What the new Iran-China partnership means for the region

This new realignment in Asia provides new opportunities not only for China and Iran, but also for Pakistan.

Iran China 2019 FMs meeting in Beijing AP photo
China's Foreign Minister Wang Yi shakes hands with his Iranian counterpart Mohammad Javad Zarif during a meeting in Beijing, China on December 31, 2019 [Noel Celis/Pool Photo via AP]

In early July, Iran’s Foreign Minister Mohammad Javad Zarif announced that Tehran is close to entering into a long-term strategic partnership agreement with Beijing. A few weeks later, Indian media reported that Tehran has “dropped New Delhi” from a key rail project along its border with Afghanistan after “it showed reluctance in investing fearing American sanctions”.

Despite occupying headlines around the same time, the news of Iran’s newly formed strategic alliance with China and its alleged cold-shouldering of India were not directly related. Nevertheless, viewed together in the context of the growing tensions between the US and China and the Himalayan border dispute between China and India, these two developments provide valuable insights into the new geopolitical realignments in Asia. It seems the Trump administration’s “maximum pressure” policy against Iran has pushed the country into the arms of China and caused a significant strategic disadvantage to its long-term ally India.

According to a July 11 report by the New York Times, the not yet finalised agreement between Beijing and Tehran will see China invest a total of $400bn in banking, transport and development sectors in Iran. In exchange, Beijing expects to receive a regular, and heavily discounted, supply of Iranian oil over the next 25 years. The deal is part of Chinese President Xi Jinping’s ambitious Belt and Road Initiative (BRI) that aims to extend his country’s economic and strategic influence across Eurasia.

Just a few days after the details of the proposed China-Iran deal were made public, on July 14, Indian daily The Hindu reported that Iran decided to exclude India from an extensive rail project that will connect the Iranian port city of Chabahar to Zahedan, a city near its border with Afghanistan. Indian consultancy IRCON had pledged to provide all services and funding for the project, estimated at about $1.6bn, according to The Hindu report.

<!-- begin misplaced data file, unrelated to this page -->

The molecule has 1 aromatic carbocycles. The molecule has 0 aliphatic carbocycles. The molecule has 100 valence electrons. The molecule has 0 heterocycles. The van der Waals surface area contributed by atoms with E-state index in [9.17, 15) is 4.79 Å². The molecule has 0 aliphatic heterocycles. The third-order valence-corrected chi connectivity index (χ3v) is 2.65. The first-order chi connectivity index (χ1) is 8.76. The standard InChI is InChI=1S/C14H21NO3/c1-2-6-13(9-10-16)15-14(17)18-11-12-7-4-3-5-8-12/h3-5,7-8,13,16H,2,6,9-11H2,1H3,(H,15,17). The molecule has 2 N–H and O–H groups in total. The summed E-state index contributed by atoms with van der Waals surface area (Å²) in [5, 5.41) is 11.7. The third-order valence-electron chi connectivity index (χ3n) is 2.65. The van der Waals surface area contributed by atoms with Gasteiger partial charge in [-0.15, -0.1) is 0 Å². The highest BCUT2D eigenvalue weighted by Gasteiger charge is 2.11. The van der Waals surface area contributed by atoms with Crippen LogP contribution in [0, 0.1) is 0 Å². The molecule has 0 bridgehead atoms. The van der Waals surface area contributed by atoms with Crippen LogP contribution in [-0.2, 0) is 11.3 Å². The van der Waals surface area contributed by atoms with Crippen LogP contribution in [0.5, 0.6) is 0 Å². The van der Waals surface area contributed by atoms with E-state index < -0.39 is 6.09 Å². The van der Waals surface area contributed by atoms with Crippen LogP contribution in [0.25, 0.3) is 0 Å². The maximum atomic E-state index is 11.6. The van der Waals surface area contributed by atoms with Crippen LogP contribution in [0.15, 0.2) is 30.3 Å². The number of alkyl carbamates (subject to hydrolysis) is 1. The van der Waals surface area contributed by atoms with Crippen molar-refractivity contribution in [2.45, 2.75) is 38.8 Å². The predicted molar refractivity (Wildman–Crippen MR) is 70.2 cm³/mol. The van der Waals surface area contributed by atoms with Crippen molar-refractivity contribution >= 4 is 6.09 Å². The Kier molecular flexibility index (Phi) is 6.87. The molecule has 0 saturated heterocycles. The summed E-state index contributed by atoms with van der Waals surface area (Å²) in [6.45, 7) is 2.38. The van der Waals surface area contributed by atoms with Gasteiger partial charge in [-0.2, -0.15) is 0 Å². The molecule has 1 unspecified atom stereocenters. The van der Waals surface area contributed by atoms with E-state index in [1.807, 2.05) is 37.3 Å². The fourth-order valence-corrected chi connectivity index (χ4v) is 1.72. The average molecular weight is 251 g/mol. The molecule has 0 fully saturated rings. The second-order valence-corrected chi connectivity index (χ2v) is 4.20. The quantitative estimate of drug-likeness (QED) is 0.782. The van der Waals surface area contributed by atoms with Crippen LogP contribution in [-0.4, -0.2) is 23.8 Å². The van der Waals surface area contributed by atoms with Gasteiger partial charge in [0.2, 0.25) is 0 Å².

The Iranian government swiftly denied the Indian newspaper’s report, claiming it did not drop New Delhi from the project, as it had “not inked any deal with India regarding the Zahedan-Chabahar railway” in the first place. 

Despite Tehran’s denial, however, many viewed India’s apparent removal from the railway project – which will eventually stretch to Zaranj on the Afghan side of the border – as a major setback to its plans to create an alternative trade route to Afghanistan and Central Asia that bypasses Pakistan’s Chinese-operated Gwadar port.

Chabahar is pivotal to the International North-South Transport Corridor (INSTC), a 7,200-kilometre (4,473-mile) freight route connecting Mumbai to Moscow. For years, India had been enthusiastically promoting the project, which aims to increase connectivity in Eurasia, partially because it believed it could help keep Iran outside China’s BRI, and cool down any cooperation attempts between Tehran and its primary regional rival, Islamabad.